This article is from the archive of our partner National Journal

White families are generally better off financially than blacks and Latinos. But why? A new report by the Federal Reserve looks at several different factors that contribute to the massive racial wealth gap, which has changed little over the last 25 years.

If anything, the gulf has gotten wider since the Great Recession, when people of color were hit the hardest and lost a larger share of their net worth.

In 2013, the lack of home ownership and other assets accounted for most of the wealth gap between white and black families, according to a new report by two economists with the Federal Reserve Board. The report also found that education is the largest factor in the wealth gap between white and Latino families. The report’s findings are based on the annual Federal Reserve Board’s Survey of Consumer Finances (Asian families were not included in the analysis).

Here are five other things we know:

  • White families have more property. In 2013, the average white family had assets worth 5.4 times the assets of the average black family and 4.7 times the assets of the average Latino family.
  • Latinos and African Americans have less debt than white people. The average white family had $102,002 worth of debt in 2013, about double that of black and Latino families.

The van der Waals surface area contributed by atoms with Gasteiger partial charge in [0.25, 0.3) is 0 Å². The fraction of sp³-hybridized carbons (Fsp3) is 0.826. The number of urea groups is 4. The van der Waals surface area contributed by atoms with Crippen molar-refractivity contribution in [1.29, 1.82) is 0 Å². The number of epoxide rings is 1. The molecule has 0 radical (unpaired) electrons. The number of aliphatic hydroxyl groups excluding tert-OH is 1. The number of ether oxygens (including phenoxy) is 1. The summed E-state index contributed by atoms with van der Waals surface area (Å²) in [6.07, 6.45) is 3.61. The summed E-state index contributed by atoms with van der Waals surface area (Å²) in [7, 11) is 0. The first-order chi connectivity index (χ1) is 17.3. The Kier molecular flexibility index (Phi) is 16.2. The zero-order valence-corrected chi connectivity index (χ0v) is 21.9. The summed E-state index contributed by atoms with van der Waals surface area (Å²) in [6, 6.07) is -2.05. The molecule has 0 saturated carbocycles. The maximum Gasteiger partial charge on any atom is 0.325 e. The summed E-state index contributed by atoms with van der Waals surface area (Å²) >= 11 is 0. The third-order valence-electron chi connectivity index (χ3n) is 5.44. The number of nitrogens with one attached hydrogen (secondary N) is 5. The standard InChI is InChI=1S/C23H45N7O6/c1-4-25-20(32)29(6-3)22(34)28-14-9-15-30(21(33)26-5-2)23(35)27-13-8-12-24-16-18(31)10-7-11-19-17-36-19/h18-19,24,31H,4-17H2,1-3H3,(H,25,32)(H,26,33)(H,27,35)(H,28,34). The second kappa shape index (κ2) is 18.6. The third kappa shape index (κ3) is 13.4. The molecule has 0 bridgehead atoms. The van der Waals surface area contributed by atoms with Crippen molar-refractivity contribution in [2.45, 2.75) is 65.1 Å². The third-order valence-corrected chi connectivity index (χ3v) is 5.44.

• White families have a higher net worth. In 2013, the average white family’s net worth was 7.2 times that of the average black family. That gulf has increased since 1989, when the average white family had 5.5 times the net worth of the average black family.
  • Latinos are the least likely to receive an inheritance. In 2013, only 5.5 percent said they had ever received an inheritance, compared to 10.6 percent of black families and 22.9 percent of white families.
  • White people inherit a lot more money. White families have received inheritances nearly three times larger than those of black and Latino families. The average white family has inherited a total of $236,495, compared to $82,940 for black families and $85,698 for Latino families.

This article is from the archive of our partner National Journal.